News from Maison de la Gare
A Mother, A Daughter at Maison de la GareTweeter
Mila Giraudon and Katia Figura share their experience volunteering together
My mother and I have been fortunate to travel around the world and to discover many
cultures, at times
seeing extreme poverty. We have wanted for a long time to get
involved in a humanitarian project together, although we didn’t know what this could
be or how we would do it. We therefore left home with the simple purpose of helping,
of making ourselves useful within this organization.
Maison de la Gare gave us an experience far beyond our expectations, much more than a simple "project". We were able to get a feeling for the life of the talibés in all its facets … their everyday lives on the streets, their rudimentary needs (washing their clothes and themselves) and learning the rules of life in society, but also their physical and emotional wounds and their precarious living conditions in their daaras.
What a wonderful feeling to see them smile and to make them forget, if only for a moment, their lives on the streets, through creative play activities, songs and lessons in French or mathematics.
My mother (a mother of two) and I (a 17-year-old high school student) lived this experience differently ... but we shared it fully, together.
We were very moved by these children who only ask to escape their difficult lives through their desire to learn, to discover, to create and to show their pride in their beautiful drawings and other creations.
On the last day of our stay Abdou, a child to whom I had taught notions of poetry, wrote me a very powerful poem. He announced to me that he had just been accepted in a high school in Saint-Louis, the lifelong dream of this self-taught child. It was a moment of emotion and pride. I felt like I had contributed a little to a "better life" for a talibé child. Teaching children basic literacy and reintegrating them in society is one of the priority missions of volunteers and members of Maison de la Gare.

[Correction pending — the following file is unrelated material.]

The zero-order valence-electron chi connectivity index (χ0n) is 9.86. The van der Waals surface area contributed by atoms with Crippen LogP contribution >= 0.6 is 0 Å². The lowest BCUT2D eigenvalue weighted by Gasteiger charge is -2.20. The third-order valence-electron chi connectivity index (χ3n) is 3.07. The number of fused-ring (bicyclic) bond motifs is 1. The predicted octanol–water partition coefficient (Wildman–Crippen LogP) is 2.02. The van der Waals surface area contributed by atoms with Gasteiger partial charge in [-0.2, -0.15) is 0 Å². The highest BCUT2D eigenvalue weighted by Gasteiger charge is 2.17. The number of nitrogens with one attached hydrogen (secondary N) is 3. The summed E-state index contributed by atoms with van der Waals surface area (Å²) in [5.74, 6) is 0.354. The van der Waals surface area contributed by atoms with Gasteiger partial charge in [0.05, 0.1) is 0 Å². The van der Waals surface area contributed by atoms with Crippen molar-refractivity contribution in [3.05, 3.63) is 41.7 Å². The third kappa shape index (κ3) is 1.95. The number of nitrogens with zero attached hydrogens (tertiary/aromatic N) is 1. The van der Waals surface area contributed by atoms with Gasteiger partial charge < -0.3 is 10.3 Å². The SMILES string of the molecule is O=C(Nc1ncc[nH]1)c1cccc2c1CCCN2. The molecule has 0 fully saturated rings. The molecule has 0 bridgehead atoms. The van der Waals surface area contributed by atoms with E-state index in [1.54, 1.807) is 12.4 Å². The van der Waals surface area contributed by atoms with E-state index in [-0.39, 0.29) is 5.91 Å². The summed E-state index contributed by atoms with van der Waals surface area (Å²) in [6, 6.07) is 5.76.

I will remember the day of my birthday as both unforgettable and overwhelming because, for the talibés, it is a day like any other. These young children stood in front of me, singing and dancing, but none of them understood the meaning of the word "birthday"; most do not even know their date of birth!
Carrying out a humanitarian project like this brought my mother and me a lot closer and enabled us to support each other during certain trying times. On the last day, we agreed to accompany Maison de la Gare’s night-rounds team. That night we needed each other to overcome the images of children sleeping on the ground in the unhealthy and dangerous bus terminal. Abandoned, often mistreated, they preferred to flee their daara or their family, and they found shelter for the night at Maison de la Gare. The next morning, everything is set in motion to find the children’s families and to understand what could have pushed them to put themselves in such danger.
During these few days shared with the talibés, we became aware of the fundamental role of NGOs like Maison de la Gare that work night and day for the well-being of these neglected children. Beyond what we were able to do ourselves, it is Maison de la Gare’s values and its people that will always remain etched in our memories.
Our host Mama Touty was truly a welcoming "mother"; heart in hand, she welcomed us as her children.
We were the first mother-daughter duo to live this unforgettable experience and we warmly thank Maison de la Gare and everyone who is a part of it.